The lack of social interaction can also make you feel lonely, especially for extroverts. Keep up with your relationships … FaceTime is great for this! Celebrate your special events like birthdays … set up a virtual party!

How we look and what we are wearing are absolutely factors in how we feel. Get dressed and do the best you can if you haven’t been able to get your hair styled. Make sure to exercise, eat healthy, and get a good night’s sleep.

Make the best of this situation. I know “what ifs” un-nerve many people. Take life one day at a time. In reality, that’s what we all have. One mindset I have is to view this as a retreat instead of a quarantine. I am not being a “Pollyanna.” There are clearly things we have no control over, so why not make the best of it? You will feel better! 

Being Productive at Times of Uncertainty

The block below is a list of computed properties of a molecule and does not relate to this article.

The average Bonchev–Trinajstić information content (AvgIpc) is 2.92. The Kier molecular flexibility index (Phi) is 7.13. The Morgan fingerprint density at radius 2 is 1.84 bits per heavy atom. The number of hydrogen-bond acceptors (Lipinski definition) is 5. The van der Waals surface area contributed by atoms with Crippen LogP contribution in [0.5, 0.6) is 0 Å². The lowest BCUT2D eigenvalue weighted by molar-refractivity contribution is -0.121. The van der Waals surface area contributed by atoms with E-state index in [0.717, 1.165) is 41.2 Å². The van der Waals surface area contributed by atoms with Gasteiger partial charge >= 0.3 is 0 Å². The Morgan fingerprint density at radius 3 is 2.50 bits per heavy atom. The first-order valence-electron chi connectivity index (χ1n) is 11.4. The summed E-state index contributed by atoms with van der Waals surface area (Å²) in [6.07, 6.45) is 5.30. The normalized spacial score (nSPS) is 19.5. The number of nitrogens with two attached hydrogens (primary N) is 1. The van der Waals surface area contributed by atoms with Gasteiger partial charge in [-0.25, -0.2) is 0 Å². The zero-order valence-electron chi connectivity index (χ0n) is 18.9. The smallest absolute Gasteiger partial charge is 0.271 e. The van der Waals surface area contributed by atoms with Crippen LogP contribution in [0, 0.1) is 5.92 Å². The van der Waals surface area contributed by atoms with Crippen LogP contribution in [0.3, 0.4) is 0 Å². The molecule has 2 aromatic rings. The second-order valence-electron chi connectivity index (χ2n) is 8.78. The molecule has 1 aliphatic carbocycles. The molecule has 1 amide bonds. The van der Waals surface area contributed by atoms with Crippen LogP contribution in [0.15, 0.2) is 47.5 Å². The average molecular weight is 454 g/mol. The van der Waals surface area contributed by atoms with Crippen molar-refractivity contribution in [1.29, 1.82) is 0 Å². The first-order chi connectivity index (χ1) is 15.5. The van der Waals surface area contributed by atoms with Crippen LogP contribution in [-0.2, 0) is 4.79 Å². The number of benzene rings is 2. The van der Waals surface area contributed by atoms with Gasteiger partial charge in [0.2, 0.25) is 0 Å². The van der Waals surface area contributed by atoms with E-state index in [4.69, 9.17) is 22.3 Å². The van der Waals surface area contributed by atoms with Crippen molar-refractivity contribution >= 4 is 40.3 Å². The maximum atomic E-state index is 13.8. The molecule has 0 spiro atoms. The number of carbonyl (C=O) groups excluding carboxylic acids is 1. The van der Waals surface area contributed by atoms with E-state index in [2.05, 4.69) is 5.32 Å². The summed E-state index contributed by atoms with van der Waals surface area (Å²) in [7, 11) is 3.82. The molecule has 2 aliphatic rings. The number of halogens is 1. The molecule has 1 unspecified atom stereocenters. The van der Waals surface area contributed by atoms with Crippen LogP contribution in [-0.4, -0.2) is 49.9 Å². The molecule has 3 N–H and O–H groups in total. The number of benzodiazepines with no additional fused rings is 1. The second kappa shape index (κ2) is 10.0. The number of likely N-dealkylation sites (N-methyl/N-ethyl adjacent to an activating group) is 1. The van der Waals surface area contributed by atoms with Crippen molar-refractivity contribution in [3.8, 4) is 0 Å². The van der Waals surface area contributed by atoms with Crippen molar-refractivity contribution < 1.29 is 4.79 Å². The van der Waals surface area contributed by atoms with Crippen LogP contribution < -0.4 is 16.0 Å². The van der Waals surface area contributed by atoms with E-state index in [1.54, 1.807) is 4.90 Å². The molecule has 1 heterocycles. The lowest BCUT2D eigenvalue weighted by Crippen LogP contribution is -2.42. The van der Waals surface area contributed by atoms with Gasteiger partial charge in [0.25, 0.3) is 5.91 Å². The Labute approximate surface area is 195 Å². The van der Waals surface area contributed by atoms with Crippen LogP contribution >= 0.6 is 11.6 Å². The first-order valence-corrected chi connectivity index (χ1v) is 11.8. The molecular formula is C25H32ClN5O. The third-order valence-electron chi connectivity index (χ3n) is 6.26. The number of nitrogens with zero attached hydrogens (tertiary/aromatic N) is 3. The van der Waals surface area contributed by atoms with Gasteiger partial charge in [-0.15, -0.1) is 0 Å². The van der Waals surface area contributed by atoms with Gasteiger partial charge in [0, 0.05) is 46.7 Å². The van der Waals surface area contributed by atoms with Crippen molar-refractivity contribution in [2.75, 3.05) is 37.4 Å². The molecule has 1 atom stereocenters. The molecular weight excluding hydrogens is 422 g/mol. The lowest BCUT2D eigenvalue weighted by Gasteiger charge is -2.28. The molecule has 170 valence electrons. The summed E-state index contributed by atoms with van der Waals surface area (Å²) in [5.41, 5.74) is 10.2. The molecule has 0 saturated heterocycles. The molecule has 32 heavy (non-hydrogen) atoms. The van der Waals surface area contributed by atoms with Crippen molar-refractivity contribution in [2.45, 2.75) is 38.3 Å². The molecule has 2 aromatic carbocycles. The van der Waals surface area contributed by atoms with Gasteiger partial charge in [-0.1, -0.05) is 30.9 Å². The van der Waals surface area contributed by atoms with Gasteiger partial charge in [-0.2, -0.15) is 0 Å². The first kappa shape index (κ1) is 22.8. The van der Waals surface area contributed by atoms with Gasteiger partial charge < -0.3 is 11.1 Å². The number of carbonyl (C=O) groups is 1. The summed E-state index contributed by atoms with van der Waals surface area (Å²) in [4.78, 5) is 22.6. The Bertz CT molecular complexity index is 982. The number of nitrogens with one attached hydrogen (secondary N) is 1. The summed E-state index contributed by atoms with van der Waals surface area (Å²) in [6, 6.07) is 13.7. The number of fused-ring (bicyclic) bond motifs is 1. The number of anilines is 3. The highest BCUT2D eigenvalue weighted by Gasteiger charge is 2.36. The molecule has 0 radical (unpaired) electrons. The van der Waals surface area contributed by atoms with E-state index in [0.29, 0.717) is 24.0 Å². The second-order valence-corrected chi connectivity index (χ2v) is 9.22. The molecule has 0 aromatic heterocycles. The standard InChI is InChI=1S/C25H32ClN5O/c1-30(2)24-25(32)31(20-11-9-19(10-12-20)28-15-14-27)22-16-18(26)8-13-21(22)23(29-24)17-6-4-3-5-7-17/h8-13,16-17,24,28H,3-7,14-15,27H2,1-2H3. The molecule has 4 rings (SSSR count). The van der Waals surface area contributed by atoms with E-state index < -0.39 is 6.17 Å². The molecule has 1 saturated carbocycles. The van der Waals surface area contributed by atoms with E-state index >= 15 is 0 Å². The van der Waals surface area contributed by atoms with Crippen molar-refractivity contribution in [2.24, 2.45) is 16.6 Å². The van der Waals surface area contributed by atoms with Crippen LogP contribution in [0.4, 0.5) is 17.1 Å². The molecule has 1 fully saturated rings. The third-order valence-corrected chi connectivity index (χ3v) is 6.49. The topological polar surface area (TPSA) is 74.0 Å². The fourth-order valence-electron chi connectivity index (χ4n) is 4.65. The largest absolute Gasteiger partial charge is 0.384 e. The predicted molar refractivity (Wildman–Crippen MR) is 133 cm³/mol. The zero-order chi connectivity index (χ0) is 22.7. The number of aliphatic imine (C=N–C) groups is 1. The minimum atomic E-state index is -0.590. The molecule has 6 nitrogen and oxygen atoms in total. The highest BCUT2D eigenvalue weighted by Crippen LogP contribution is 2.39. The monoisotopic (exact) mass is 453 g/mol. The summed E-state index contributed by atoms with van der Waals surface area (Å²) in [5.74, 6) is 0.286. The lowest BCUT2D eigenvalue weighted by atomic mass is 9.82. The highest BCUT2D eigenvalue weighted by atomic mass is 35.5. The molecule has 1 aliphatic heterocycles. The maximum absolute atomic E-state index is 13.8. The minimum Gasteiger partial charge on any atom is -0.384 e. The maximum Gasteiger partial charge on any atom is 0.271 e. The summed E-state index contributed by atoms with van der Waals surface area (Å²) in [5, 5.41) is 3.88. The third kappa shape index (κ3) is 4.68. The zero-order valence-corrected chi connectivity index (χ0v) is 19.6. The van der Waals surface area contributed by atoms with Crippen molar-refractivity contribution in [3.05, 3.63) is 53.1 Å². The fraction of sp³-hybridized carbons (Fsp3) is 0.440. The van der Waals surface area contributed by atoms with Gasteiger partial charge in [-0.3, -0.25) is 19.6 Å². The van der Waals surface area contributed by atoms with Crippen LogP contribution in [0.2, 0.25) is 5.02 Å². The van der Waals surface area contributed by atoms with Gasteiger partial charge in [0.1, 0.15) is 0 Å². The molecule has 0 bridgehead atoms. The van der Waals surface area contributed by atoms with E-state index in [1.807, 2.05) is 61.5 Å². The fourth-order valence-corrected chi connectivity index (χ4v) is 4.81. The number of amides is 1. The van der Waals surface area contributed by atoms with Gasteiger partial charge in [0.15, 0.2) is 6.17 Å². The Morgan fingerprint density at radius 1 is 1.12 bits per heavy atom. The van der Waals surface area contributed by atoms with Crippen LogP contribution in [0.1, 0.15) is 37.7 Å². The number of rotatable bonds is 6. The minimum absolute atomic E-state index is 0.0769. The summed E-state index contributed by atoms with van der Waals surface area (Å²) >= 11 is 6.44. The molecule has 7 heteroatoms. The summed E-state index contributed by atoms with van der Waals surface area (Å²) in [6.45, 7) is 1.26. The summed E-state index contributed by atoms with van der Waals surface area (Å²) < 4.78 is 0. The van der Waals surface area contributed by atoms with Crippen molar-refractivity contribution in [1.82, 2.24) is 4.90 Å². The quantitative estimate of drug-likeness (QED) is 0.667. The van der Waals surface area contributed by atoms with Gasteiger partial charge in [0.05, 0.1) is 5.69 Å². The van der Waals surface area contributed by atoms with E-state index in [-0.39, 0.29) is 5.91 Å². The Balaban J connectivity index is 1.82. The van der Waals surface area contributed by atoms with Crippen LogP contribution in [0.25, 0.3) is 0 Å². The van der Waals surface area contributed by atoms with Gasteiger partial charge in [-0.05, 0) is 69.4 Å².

Realistically, we all need to take things one day at a time. It is easy to do to be looking into the future, but you should not be thrown by the uncertainty that lies ahead. As my mother told me 40-years ago, we make plans and prepare for the future, and that’s a positive thing to do, but, sometimes a higher power has something else in mind. The truth is none of us really know what’s ahead, so we should not count too heavily on today’s circumstances.

Make the most of each day, even if you are quarantined. Because I find structure helpful, I made a schedule for myself that consists of morning fitness classes (online of course), then showering, then a healthy breakfast, and after that, telework coaching sessions with clients. In my area of work, most of my clients wanted to meet by phone, FaceTime or Zoom, so that wasn’t a big leap. 

I take 15-minute breaks between clients and typically step outside to get some fresh air. Food deliveries come around dinner time, so the ritual is to disinfect them and put the groceries away. That in itself feels like a workout! I’m sure you have experienced this yourself.